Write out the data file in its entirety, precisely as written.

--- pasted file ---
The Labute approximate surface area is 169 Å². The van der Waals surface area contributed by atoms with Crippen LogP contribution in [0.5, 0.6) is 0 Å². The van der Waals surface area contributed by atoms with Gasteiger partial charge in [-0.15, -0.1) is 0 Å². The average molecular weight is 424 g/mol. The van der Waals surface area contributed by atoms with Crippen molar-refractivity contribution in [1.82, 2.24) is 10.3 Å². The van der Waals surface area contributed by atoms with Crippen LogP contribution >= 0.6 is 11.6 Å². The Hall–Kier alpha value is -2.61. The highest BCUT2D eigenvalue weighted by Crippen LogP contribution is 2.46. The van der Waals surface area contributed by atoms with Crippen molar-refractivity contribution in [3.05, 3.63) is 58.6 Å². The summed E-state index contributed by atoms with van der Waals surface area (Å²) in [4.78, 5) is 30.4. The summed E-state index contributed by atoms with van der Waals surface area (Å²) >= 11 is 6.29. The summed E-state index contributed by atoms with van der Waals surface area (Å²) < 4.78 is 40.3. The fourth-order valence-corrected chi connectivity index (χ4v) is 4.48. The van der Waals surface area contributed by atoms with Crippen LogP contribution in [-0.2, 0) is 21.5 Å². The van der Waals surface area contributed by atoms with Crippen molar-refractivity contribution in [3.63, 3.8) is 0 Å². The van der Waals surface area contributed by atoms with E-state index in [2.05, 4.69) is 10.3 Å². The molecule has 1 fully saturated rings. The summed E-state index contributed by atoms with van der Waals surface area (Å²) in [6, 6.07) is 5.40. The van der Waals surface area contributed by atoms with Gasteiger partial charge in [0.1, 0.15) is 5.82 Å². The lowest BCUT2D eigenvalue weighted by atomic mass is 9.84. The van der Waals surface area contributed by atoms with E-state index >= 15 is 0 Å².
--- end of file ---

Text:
The Labute approximate surface area is 169 Å². The van der Waals surface area contributed by atoms with Crippen LogP contribution in [0.5, 0.6) is 0 Å². The van der Waals surface area contributed by atoms with Gasteiger partial charge in [-0.15, -0.1) is 0 Å². The average molecular weight is 424 g/mol. The van der Waals surface area contributed by atoms with Crippen molar-refractivity contribution in [1.82, 2.24) is 10.3 Å². The van der Waals surface area contributed by atoms with Crippen LogP contribution >= 0.6 is 11.6 Å². The Hall–Kier alpha value is -2.61. The highest BCUT2D eigenvalue weighted by Crippen LogP contribution is 2.46. The van der Waals surface area contributed by atoms with Crippen molar-refractivity contribution in [3.05, 3.63) is 58.6 Å². The summed E-state index contributed by atoms with van der Waals surface area (Å²) in [4.78, 5) is 30.4. The summed E-state index contributed by atoms with van der Waals surface area (Å²) >= 11 is 6.29. The summed E-state index contributed by atoms with van der Waals surface area (Å²) < 4.78 is 40.3. The fourth-order valence-corrected chi connectivity index (χ4v) is 4.48. The van der Waals surface area contributed by atoms with Crippen LogP contribution in [-0.2, 0) is 21.5 Å². The van der Waals surface area contributed by atoms with Crippen molar-refractivity contribution in [3.63, 3.8) is 0 Å². The van der Waals surface area contributed by atoms with E-state index in [2.05, 4.69) is 10.3 Å². The molecule has 1 fully saturated rings. The summed E-state index contributed by atoms with van der Waals surface area (Å²) in [6, 6.07) is 5.40. The van der Waals surface area contributed by atoms with Gasteiger partial charge in [0.1, 0.15) is 5.82 Å². The lowest BCUT2D eigenvalue weighted by atomic mass is 9.84. The van der Waals surface area contributed by atoms with E-state index >= 15 is 0 Å².